I awoke to the morning dawn and prepared for my rude awakening. I opened my bivy flap to -23 degree air and scurried forth applying every piece of clothing possible to my shivering frame. I threw together a quick fire, scarfed a quick breakfast, and set myself to packing. I went between the fire and my tent often as it took 5-10 minutes before my feet and hands would again be painfully cold. Finally after all was packed I stood by the fire for the last time and nervously covered it over with snow. Worried my feet wouldn't stay warm I took off skiing at a furious pace in effort to create some heat. An hour later then feeling started to comeback to my feet. The time and landscape passed quickly, as the trail ended and I found myself driving myself back to comforts of my cabin.

Winter camping on it's own is not a joyful experience, nor does experience it alone add to the experience. But it is an exercise in vulnerability and survival that reminds me of the fragility of life and the comforts of modern life. For days I found myself sweatily overheating as my body slowly adjusted it's thermostat as it realized I was longer struggling for warmth.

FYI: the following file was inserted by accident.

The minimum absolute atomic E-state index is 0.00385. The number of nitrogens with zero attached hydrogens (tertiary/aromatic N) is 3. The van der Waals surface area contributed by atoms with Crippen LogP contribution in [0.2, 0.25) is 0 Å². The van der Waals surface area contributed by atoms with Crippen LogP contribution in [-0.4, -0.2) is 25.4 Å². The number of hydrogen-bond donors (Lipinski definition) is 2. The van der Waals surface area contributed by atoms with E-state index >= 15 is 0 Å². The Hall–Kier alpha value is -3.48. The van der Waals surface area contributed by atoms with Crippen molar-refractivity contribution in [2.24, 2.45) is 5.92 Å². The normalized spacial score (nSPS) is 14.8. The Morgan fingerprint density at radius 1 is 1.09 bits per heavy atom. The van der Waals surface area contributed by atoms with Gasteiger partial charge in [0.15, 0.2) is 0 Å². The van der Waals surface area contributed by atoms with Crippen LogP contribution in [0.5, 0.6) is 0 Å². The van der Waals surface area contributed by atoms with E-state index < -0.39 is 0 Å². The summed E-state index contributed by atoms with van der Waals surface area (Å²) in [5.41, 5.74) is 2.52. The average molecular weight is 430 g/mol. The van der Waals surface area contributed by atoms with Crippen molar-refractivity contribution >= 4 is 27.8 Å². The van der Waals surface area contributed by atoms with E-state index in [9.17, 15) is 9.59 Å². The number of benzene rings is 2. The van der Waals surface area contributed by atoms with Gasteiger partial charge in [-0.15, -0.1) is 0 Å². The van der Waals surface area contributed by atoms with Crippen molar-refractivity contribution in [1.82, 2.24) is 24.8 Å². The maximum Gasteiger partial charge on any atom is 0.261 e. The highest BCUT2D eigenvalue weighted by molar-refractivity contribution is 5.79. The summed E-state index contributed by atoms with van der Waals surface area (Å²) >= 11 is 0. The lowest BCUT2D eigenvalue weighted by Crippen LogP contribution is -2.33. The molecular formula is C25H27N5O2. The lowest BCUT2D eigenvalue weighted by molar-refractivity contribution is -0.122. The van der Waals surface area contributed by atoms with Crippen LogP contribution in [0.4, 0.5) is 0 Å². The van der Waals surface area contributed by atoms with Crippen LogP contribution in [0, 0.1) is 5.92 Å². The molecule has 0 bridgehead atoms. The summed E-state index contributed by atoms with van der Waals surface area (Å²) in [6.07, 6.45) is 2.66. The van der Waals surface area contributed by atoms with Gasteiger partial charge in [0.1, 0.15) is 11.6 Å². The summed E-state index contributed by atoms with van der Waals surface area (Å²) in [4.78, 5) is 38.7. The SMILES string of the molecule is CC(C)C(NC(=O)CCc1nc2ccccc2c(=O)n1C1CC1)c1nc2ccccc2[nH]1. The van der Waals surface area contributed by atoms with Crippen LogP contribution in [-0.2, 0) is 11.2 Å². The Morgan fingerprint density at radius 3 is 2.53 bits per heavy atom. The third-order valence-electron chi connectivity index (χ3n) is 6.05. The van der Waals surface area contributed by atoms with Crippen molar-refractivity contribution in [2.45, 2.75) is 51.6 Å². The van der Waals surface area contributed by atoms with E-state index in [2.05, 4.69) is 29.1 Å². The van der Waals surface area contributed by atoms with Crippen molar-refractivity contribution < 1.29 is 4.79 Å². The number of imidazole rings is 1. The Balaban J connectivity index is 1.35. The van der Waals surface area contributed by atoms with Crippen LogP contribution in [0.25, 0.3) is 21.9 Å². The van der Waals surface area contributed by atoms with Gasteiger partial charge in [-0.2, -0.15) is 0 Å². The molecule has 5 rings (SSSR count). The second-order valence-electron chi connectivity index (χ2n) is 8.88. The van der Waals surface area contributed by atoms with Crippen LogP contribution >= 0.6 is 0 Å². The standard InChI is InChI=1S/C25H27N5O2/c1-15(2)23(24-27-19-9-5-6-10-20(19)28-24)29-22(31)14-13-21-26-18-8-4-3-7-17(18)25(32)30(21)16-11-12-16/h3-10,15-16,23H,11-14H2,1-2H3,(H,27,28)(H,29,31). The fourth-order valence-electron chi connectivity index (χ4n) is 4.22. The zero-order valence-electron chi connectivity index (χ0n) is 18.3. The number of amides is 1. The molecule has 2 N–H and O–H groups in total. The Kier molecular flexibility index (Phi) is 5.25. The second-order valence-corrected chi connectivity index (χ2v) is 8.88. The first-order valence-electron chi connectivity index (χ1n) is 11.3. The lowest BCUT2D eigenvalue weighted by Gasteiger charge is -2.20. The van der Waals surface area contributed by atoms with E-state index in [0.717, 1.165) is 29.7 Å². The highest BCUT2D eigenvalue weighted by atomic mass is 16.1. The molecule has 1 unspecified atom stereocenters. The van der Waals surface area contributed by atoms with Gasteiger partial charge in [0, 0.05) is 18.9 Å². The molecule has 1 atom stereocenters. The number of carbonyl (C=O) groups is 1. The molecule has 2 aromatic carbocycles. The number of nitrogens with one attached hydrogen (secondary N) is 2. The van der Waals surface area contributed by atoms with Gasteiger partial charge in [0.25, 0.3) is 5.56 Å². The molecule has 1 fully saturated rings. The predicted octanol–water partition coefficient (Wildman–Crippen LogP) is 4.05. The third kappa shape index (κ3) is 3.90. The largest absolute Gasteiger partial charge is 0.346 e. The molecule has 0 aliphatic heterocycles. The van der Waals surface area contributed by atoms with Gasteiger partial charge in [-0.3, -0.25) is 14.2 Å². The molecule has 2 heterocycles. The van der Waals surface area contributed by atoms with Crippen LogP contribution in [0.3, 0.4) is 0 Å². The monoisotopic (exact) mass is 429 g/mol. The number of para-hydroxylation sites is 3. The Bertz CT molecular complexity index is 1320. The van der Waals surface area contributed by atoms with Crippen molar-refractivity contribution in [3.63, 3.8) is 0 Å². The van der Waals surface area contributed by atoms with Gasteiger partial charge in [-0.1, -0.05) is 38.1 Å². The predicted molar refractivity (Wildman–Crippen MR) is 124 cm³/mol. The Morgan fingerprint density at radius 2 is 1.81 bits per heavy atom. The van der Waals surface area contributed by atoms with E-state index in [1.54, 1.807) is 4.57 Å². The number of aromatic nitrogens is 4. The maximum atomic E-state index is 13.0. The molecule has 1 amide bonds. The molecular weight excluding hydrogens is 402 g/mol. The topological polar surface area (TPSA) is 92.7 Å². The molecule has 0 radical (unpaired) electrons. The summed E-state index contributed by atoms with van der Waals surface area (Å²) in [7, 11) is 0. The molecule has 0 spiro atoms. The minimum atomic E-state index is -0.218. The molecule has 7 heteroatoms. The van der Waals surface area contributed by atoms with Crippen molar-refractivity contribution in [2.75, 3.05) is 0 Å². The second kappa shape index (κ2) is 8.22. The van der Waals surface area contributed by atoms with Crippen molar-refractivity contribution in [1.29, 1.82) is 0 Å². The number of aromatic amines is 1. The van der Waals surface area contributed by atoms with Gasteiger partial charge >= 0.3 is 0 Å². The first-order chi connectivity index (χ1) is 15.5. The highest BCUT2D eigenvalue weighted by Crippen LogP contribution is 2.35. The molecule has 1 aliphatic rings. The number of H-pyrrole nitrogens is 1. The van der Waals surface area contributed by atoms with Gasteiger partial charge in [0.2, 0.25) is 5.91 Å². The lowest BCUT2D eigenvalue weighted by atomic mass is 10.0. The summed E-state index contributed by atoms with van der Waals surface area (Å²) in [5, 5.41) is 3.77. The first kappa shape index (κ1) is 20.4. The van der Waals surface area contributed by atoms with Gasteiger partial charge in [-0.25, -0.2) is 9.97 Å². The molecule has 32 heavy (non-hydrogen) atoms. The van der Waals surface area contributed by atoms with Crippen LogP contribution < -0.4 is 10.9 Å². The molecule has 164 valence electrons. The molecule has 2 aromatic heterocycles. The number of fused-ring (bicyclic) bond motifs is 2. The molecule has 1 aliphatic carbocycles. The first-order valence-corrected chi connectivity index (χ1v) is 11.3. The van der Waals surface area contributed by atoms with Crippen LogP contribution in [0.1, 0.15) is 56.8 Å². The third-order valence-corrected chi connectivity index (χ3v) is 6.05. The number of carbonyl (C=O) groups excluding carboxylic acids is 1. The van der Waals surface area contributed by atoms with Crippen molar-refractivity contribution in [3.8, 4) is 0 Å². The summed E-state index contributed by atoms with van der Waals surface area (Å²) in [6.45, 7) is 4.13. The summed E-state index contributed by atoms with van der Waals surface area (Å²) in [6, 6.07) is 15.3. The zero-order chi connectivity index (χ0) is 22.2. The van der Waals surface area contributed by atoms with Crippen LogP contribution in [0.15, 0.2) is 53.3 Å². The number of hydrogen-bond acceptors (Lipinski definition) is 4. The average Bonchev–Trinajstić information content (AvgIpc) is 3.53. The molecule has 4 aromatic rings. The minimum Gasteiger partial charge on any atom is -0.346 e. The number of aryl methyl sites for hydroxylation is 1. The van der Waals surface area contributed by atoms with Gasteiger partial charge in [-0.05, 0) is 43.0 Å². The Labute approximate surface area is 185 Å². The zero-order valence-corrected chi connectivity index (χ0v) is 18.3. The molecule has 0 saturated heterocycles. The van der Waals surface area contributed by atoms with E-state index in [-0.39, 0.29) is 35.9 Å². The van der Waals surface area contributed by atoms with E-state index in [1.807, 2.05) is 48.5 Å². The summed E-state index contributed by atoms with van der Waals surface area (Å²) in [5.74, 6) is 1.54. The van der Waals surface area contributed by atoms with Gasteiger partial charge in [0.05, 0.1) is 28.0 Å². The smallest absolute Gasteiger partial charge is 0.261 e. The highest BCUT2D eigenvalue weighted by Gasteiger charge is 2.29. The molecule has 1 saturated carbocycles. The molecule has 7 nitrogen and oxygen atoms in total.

Tuesday, January 26, 2010

Awestuck on the North Arm

When was the last time the world opened up and poured into all your senses until they were overflowing? Do you recall the feeling and can you replay the remembrance in your mind? Some find it on mountain top, in the resonance of music, amidst a river, fast in prayer, amongst dear friends, clinging to a rock, or in the love between souls. The list has no end.

On this day one of those such moments graced my life.